In the comment thread of The Family Bed, Christianne referred to a link to a New York Times article about ways to solve the problem of children wanting to sleep in their parents’ bed. I just read the three-page article and I am aghast.
1) Child sleep specialists and consultants, and sleep centers?
2) And these professionals suggest solutions like giving the child a bear as a substitute for mommy?
2) Giving a little girl a princess bed or a little boy an airplane bed to entice them to stay in their own beds?
Unbelievable!! Even if we follow the logical order of things… look at it this way: inside the womb, a child is tied to his mother through the umbilical cord. The tie is physical and emotional. After birth, doesn’t it follow that the separation from the mother should be gradual and in stages? Doesn’t it follow that the child will naturally seek the warm and safe comfort that he had known for nine months? Does it make sense to suddenly disrupt the child’s psyche by insisting he has to stay alone in his bed in a separate room? How long the gradual process of getting a child ready for the separation will differ from one child to another.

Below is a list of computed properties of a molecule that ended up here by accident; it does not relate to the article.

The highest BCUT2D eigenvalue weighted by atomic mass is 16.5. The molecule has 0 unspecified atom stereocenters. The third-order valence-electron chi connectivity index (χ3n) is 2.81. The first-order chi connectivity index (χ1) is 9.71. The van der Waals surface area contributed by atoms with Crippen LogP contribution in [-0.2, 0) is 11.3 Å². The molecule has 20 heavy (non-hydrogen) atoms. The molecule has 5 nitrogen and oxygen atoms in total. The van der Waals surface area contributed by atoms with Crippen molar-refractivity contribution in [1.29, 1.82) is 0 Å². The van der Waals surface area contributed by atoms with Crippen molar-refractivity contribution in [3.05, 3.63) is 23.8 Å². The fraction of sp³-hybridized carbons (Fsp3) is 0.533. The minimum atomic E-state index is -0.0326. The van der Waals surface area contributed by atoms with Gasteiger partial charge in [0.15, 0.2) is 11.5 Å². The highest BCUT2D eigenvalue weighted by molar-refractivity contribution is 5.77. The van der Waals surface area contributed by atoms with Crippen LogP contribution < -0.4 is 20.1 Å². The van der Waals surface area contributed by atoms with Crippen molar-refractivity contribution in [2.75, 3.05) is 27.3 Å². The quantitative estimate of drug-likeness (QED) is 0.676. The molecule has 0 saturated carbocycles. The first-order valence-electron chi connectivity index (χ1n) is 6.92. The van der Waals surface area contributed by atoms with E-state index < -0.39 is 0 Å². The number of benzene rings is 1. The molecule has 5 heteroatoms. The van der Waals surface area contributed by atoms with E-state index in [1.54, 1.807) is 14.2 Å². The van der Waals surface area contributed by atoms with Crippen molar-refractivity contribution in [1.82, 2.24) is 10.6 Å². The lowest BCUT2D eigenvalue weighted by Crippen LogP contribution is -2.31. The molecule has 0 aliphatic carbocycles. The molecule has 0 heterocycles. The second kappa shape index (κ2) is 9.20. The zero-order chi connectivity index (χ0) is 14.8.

The funny thing is that most parents treat the situation as a problem because it DISRUPTS their own sleep. Well, shucks, children are distractions — that’s a fact. That doesn’t mean they’re bad or maladjusted. We can’t place our kids in one corner and expect them to stay there until it’s convenient for us to get them and spend time with them.
I see it this way. Children’s instinct to seek their parents’ bed is part of an emotional need — the physical presence of the parents is reassuring to them. Humans have an innate fear of the dark for some reason. You put a child in a room full of inanimate objects and not one of them will provide that reassurance if he wakes up in the middle of the night.
Children have tactile needs. A parent’s hug or cuddling is NOT a bad thing. I don’t know why a lot of Westerners have this aversion for showing emotions to their children. A macho thing, perhaps? They think that by kissing, hugging and cuddling their kids, the little ones will turn out to be sissies? Really, now!
Children will stay in their beds in their own rooms when they are emotionally prepared for a certain amount of independence from their parents. They will not wake up, walk into their parents’ room and climb into bed with them in the middle of the night when they are ready for the physical separation. The solution really is to prepare them to become ready. Why rush them?
Seems to me that it is the parents who need to get re-oriented to set them straight about their children’s needs.